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Johann Sebastian BACH (1685-1750)
Organ Works – Volume 3
Prelude & Fugue in C, BWV531 [7:30]
Fantasia & Fugue in C minor, BWV537 [8:48]
Chorale Preludes on “Allein Gott in der Höh sei Ehr‘“, BWV 717, 711 and 715 [8:48]
Chorale Partita on “Ach was soll ich Sünder machen?“, BWV770 [12:11]
Toccata in C, BWV566a [10:24]
Prelude & Fugue in C minor, BWV546 [10:58]
Chorale Preludes on “Herr Jesu Christ, dich zu uns wend“, BWV 709, 726 [4:24]
Passacaglia & Fugue in C minor, BWV582 [14:36]
Masaaki Suzuki (organ)
rec. 2018, Great Silbermann Organ, Freiberg Cathedral, Germany
BIS BIS-2421 [79:07]

Denied the obvious choice of presenting Bach’s organ works in any kind of chronological order – although booklet-note writer Albert Clement tries his best to date the works on this disc – Masaaki Suzuki has tried a few tricks to present single disc compilations which are both attractive and coherent in his complete cycle for BIS. For disc 3 he adopts, as he had for the two previous issues in the series, a mix of chorale-based pieces framed by larger works incorporating fugues. But he has done something different here; he has fixed the programme tonally on C. To maintain the C tonality Suzuki includes a C major version of the Toccata in E BWV566 (Clement argues that the two versions are “equally authoritative”, but I have my doubts). Another programming innovation is the inclusion of multiple chorale preludes based on a single chorale.

A less welcome innovation comes from BIS, who have elected to issue the disc not in a traditional plastic jewel case but in what they trendily describe as a “BIS ecopak”; basically a flimsy cardboard cover held together by an adhesive label of such strength that to get to the disc you have to tear the cover. A minor irritation, no doubt, but enough to sour the experience of an otherwise thoroughly enjoyable disc.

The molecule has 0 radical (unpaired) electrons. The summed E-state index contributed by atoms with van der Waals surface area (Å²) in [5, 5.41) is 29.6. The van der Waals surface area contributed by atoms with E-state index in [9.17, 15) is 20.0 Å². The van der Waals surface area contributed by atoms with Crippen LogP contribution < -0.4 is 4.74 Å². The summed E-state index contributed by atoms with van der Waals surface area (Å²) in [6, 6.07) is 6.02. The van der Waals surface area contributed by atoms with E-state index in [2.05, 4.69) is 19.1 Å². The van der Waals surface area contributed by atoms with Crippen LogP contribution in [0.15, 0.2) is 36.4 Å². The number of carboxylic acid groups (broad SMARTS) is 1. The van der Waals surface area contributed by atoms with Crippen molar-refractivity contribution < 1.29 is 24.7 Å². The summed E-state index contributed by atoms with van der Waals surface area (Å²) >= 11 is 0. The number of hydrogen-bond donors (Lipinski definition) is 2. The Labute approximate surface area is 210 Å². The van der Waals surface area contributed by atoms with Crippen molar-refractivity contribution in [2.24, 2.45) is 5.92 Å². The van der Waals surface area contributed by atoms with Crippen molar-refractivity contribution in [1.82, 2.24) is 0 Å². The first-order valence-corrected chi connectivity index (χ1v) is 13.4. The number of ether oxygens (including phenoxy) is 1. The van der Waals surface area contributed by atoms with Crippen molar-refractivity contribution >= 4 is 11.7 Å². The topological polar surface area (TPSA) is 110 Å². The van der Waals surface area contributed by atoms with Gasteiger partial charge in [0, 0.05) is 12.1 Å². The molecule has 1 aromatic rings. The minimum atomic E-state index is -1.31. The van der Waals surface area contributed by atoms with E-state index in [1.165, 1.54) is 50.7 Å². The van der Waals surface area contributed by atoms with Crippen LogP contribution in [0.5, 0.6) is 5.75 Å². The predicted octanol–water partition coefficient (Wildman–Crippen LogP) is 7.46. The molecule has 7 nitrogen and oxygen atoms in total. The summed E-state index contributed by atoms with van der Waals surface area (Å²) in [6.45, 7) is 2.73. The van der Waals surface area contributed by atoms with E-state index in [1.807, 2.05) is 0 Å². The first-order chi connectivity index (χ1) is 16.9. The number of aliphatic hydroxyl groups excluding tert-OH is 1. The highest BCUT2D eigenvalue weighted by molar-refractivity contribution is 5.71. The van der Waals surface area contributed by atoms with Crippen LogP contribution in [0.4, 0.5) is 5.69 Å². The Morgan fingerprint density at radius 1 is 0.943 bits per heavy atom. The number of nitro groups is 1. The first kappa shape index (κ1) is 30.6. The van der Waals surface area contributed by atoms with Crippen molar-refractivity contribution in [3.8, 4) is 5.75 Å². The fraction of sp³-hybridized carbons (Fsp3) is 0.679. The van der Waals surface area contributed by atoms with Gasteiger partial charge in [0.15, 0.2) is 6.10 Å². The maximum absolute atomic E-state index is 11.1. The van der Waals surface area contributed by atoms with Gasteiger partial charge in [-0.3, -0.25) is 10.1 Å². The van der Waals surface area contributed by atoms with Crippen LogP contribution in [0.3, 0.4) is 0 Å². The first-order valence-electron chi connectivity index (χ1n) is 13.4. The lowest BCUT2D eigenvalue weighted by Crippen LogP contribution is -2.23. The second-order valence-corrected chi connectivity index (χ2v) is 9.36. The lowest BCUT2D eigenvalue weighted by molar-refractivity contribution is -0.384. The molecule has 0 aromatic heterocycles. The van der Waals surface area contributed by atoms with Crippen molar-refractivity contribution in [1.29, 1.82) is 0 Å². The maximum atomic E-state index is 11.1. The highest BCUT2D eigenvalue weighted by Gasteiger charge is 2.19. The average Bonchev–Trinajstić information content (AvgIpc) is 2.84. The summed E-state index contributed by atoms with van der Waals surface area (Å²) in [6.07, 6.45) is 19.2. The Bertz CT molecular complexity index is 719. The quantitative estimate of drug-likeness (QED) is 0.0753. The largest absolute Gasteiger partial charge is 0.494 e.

Since Suzuki is not recording his Bach series in close proximity of both place and time - by my reckoning he (and the BIS team) have already built up a carbon footprint of some 18,000 kms flying between Groningen in The Netherlands (Vol.1), Kobe in Japan (Vol.2) and now on to Freiberg in Germany, and the recordings span some five years – each recording offers something very different in terms of sound and interpretation. Here, on the magnificent Silbermann organ at Freiberg, Suzuki has such an opulent stoplist and sumptuous acoustic to play with, that he eschews the somewhat flamboyant ornamentation and extravagant tempi of the previous issues. All of this wonderful sound is superbly caught in this BIS SACD recording.

As for the playing, Suzuki combines stylistic authority and musical insight with a fabulous technical mastery – there are some wonderfully florid flourishes in the third of the Allein Gott Chorale Preludes and some truly dazzling footwork in the youthfully exuberant, if musically meagre, BWV531 Prelude – and while he employs the full resources of this superb 1714 instrument, there is never any hint that registrations are dictated by the sound they produce rather than their musical suitability.

The climax of the disc is certainly the Passacaglia & Fugue, which is perhaps the work which might most attract the casual listener: the organ aficionado will need no enticement for this release other than the knowledge that a masterly Bach interpreter is presiding over a fabulous Bach-era instrument. Suzuki’s is a vividly imaginative and wonderfully coherent interpretation, which flows easily through a glorious panoply of vivid organ colours. He combines majesty and wit, strength and subtlety in a performance which is utterly compelling; the icing on the cake of what is a very fine release indeed.